The end of all things is at hand; therefore be self-controlled and sober-minded for the sake of your prayers. Above all, keep loving one another earnestly, since love covers a multitude of sins. Show hospitality to one another without grumbling. As each has received a gift, use it to serve one another, as good stewards of God's varied grace: whoever speaks, as one who speaks oracles of God; whoever serves, as one who serves by the strength that God supplies—in order that in everything God may be glorified through Jesus Christ. To him belong glory and dominion forever and ever. Amen.
1 Peter 4:7-11
As someone who has worked on PCPC youth staff for quite a few years, I’ve had the privilege of helping hire many two-year residents to work on our middle school and high school teams. In a recent interview with a hopeful new employee, the interviewee asked me what I thought made a strong resident. My answer was easy: an abiding relationship with God and a desire to be “all-in.” Rightfully so, the interviewee asked me to expound on what I meant by being “all-in,” to which I told him we needed people who had a passion for youth ministry, who were devoted to prayer, and who would sacrifice their time and efforts to serve the congregation to the best of their ability because, after all, it’s only a two-year program and time is of the essence.
The interviewee accepted this answer and moved on, but I did not. I started to feel convicted, wondering if I was as “all-in” as I could be in my current role. Truth be told, I quickly reconciled the feeling with the fact that I, as a permanent staff member, was not on a two-year time crunch; I even reassured myself by thinking, “coasting is normal and healthy in long-term ministry.” But, I’m here to tell you that I was wrong to have had that mindset, not only as someone who works in full-time vocational ministry, but also as a Christian who believes Jesus is coming back soon.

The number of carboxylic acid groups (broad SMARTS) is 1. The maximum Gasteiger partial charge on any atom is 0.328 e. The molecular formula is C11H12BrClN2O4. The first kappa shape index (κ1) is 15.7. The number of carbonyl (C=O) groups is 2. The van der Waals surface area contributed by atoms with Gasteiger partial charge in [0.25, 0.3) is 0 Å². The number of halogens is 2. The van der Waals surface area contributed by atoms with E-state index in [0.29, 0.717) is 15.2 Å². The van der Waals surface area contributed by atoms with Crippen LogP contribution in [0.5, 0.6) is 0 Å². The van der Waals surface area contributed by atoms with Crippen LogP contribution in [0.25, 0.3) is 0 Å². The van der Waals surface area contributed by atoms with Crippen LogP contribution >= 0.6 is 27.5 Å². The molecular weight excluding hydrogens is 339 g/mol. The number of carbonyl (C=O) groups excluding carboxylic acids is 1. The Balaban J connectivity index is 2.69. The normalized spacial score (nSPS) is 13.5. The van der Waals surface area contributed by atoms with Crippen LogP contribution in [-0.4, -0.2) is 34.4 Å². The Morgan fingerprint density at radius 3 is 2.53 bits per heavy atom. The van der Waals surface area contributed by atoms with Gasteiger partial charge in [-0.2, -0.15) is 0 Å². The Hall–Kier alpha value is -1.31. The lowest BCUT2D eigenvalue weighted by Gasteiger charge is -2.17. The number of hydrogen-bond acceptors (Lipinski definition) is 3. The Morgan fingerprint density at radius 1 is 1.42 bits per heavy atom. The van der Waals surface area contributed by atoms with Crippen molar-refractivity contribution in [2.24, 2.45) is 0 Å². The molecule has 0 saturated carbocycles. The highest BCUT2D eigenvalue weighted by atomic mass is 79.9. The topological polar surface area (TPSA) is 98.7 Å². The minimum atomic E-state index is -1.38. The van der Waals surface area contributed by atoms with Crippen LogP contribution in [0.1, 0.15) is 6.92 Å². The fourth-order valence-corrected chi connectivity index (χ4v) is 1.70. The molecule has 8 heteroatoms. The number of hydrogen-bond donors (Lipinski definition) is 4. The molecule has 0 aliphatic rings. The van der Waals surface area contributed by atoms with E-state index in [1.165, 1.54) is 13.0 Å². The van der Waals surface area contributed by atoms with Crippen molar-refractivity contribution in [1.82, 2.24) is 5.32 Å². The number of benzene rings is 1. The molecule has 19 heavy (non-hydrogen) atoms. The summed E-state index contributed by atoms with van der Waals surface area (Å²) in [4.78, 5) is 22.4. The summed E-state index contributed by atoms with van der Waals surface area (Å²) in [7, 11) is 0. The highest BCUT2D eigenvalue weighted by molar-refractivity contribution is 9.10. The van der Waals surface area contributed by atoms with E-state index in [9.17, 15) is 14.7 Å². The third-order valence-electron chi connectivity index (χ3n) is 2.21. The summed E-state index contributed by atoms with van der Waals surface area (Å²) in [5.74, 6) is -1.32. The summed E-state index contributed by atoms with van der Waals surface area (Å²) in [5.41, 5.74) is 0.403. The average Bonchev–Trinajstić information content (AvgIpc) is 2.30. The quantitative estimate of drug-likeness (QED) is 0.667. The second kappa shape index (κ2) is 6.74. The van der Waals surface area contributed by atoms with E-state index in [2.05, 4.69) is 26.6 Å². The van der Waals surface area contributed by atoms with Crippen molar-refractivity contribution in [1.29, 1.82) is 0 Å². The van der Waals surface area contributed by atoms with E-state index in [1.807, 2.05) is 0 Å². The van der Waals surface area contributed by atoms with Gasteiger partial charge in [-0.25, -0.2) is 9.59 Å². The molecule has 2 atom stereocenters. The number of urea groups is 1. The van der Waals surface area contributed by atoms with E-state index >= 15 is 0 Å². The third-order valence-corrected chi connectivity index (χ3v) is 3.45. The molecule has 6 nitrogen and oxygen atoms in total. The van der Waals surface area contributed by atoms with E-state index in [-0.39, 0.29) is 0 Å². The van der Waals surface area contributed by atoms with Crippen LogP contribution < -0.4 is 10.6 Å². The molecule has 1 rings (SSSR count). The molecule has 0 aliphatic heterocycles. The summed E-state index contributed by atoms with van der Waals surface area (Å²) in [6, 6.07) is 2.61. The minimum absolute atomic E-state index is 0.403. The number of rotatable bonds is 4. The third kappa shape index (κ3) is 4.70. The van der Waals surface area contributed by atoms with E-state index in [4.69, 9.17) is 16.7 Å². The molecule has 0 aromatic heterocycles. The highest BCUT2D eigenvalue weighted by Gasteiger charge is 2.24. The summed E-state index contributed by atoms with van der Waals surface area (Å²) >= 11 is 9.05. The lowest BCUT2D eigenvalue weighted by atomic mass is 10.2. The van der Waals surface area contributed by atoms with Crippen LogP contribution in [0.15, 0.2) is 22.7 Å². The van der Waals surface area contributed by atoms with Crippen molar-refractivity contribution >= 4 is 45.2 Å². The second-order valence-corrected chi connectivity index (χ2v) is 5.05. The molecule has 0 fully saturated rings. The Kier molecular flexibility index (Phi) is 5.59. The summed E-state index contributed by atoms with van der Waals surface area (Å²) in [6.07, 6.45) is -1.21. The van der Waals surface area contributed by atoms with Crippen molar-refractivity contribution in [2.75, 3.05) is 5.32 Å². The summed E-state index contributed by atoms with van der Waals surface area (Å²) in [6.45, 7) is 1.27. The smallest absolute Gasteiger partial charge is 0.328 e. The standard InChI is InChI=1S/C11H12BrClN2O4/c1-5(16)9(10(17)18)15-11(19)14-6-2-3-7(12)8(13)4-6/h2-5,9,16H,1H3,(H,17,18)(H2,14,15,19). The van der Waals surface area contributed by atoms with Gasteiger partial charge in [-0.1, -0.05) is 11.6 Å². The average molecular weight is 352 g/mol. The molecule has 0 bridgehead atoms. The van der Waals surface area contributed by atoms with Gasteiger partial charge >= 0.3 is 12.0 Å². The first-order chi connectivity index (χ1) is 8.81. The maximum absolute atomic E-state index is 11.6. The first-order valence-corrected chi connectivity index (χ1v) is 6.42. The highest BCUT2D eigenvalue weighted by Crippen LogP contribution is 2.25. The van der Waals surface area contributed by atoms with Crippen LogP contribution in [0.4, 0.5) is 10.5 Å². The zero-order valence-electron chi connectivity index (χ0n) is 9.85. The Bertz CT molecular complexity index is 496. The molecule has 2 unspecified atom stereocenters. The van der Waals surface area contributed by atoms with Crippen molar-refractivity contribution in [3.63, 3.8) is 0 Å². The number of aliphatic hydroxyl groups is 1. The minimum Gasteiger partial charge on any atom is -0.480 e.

1 Peter 4 reminds us that we are people with a mission, a purpose, and a deadline. We are to rest along the way and lean wholly on Jesus, but we are never told to “coast” through Christianity. In fact, I would argue that believers should be the most “all-in” humans alive.
However, let me be honest with you: often when I read 1 Peter 4 I feel unable or even unworthy to live such a faithful, servant-hearted, and fervent life. Why? Well, because I’m deeply aware of my own weaknesses and failures. I long to live an “all-in” life for Jesus, and yet, I fail Him oh-so-often. Is my effort even worth it, I wonder?
In these moments of insecurity, I’m reminded of the very man who penned the Scripture we are studying: Simon Peter. You probably remember that Peter was not only one of Jesus’ disciples during His earthly ministry, but he was also one of Jesus’ best friends. We know that Peter left all that he had to follow Christ—very much a prime example of being “all-in”—but we also know that Peter did not always faithfully serve the Lord. Yet how amazing that even after Peter’s denial, the risen Christ comes to him, asking “Peter, do you love me?” and allowing Peter another chance to be “all-in.” Russ Ramsey of Christ Presbyterian Church in Nashville said, “That Jesus would love a man like Simon Peter bodes well us, for you and for me. …It is not our record of righteousness that matters; it is Jesus’.” We, too, are “Peters.” We fail Jesus, but we love Him and we continually try to follow Him, even in our weaknesses. Let us be a people who are quick to look to Christ’s righteousness, not our own, and strive to be imperfect, but faithful servants of Jesus each and every day.